If there is any consistency in Romney’s positions, it's his refusal to accept that the world has changed. One of Obama’s best lines was:

"You mentioned the Navy, for example, and that we have fewer ships than we did in 1916. Well, Governor, we also have fewer horses and bayonets, because the nature of our military’s changed. We have these things called aircraft carriers, where planes land on them. We have these ships that go underwater, nuclear submarines."

Obama also reminded Romney that the Cold War's been over for 20 years:

But Governor, when it comes to our foreign policy, you seem to want to import the foreign policies of the 1980s, just like the social policies of the 1950s and the economic policies of the 1920s.
See full transcript.

Robert Reich had ( from my point of view) one of the best assessments of the debate:

I thought the third and last presidential debate was a clear win for the president. He displayed the authority of the nation's Commander-in-Chief -- calm, dignified, and confident. He was assertive without being shrill, clear without being condescending. He explained to a clueless Mitt Romney the way the world actually works. Romney seemed out of his depth. His arguments were more a series of bromides than positions -- "we have to make sure arms don't get into the wrong hands," "we want a peaceful planet," "we need to stand by our principles," "we need strong allies," "we need a comprehensive strategy to move the world away from terrorism." This has been Romney's problem all along, of course, but in the first debate he managed to disguise his vacuousness with a surprisingly combative, well-rehearsed performance. By the second debate, the disguise was wearing thin. In tonight's debate, Romney seemed to wither -- and wander. He often had difficulty distinguishing his approach from the President's, except to say, repeatedly, "America needs strong leadership."

Also Dick Polman got it right:
[Romney]was so woefully over matched in last night's foreign policy debate that he couldn't even get his geography straight. At one point, he said that "Syria is Iran's only ally in the Arab world. It's their route to the sea." Wow, that's quite a revelation, given the fact that Iran has its own route to the sea, courtesy of its own 1000-mile coastline. But President Obama didn't rout Romney merely because the challenger can't read a map. Obama easily won the debate for four reasons: He called out Romney for lying, he educated Romney on basics of national defense, he listed Romney's long string of foreign policy flip flops, and he enjoyed the many moments when Romney endorsed administration policies.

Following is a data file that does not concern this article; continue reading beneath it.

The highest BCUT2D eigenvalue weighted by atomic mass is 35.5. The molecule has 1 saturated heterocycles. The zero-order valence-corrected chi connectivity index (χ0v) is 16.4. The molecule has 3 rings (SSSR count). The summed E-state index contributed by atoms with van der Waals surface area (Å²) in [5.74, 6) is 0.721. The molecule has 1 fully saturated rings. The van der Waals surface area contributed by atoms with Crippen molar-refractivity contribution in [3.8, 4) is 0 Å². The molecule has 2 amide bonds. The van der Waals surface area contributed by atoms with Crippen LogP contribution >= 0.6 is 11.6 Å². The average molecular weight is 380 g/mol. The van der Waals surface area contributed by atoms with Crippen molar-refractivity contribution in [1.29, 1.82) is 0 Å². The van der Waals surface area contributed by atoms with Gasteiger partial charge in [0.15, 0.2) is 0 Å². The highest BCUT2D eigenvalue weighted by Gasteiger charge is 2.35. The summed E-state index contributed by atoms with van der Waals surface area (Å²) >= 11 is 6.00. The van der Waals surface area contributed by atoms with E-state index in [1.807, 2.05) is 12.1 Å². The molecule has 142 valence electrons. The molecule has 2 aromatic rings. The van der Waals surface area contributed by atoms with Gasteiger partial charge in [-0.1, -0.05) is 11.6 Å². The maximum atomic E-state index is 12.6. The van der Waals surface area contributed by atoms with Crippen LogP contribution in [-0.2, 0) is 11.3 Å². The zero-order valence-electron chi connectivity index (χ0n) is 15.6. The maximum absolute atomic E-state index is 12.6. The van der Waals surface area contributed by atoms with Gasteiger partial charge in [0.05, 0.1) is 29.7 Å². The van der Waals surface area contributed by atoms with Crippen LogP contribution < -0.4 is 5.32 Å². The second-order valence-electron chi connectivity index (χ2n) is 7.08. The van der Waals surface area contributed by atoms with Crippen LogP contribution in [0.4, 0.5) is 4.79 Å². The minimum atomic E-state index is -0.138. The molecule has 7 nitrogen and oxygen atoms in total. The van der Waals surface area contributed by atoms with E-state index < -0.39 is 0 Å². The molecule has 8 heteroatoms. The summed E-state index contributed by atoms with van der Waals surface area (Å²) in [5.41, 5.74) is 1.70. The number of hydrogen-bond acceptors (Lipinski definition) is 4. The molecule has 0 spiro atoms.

But will the voters get it? Despite the president’s strong performance, I’m still scared and still nervously checking Nate Silver is still predicting an Obama victory and as of today is giving the President a 70.3% chance of winning. I’d be in really bad shape if it weren’t for

Wednesday, October 17, 2012

The October 16 Debate-- the President is Back on Track!!!

I’m trying to remember if I was as stressed out in 2008 as I have been this election cycle. Probably not. Whenever I got worried I went to and Nate Silver calmed me down. The cure worked this year until the Denver debate and Obama’s poll numbers plummeted. He is still the projected winner but his lead seemed to narrow each day. For first time I really faced the prospect that he might lose.

I was in a state of high anxiety the day of the second debate. I was one of the few people who did not think that Obama’s performance in first debate was anywhere near as bad as most political commentators claimed; also, Romney’s manic spewing forth of lie after lie did not strike me as a great performance. Yes, Obama failed to point out Romney’s lies and yes he seemed tired and disengaged, but the transcript of debate creates a very different impression than the videotape—Obama’s thoughtful answers vs. Romney’s inconsistencies and prevarications.

The Biden/ Ryan debate lifted my spirits but it didn’t seem to produce a lift in the polls and the brief euphoria I felt after the VP debate quickly faded.

Oh what a difference last night’s debate made!!! The president was back on track,and once again the leader who inspired so many of us in 2008 and who has delivered for us in office.

Yesterday was very good day—Obama won the debate and the Supreme Court ruled that early voting could proceed in Ohio.

I slept well last night—no waking up in the middle of the night worrying about the election. The president is back on track to win this one!!!

Wednesday, October 10, 2012

It's time to move the plants back inside!

My sunroom uncluttered by plants

My sunroom last year after I crammed in all the plants

One of the household chores I really detest is moving all the plants back into the house before the first frost. I’ve really gotten to like my little sunroom with only one jade plant. But I can’t put it off any longer.

I used to think that when I was retired I’d get a head start on this loathsome chore and have all my plants back indoors by mid-October. Well, it hasn’t worked out that way. I’m just starting in mid October! I am even more behind schedule than I was during my working years.

Each year when I try to cram my plants back into the house, it gets harder and harder. Some have become enormous and I’m going to have to hack away at them if I’m ever to get them back inside. Our little sunroom is the only place we can put some of the really gigantic ones and soon there will be no room for us in the sunroom. I love my plants but this is really getting out of hand!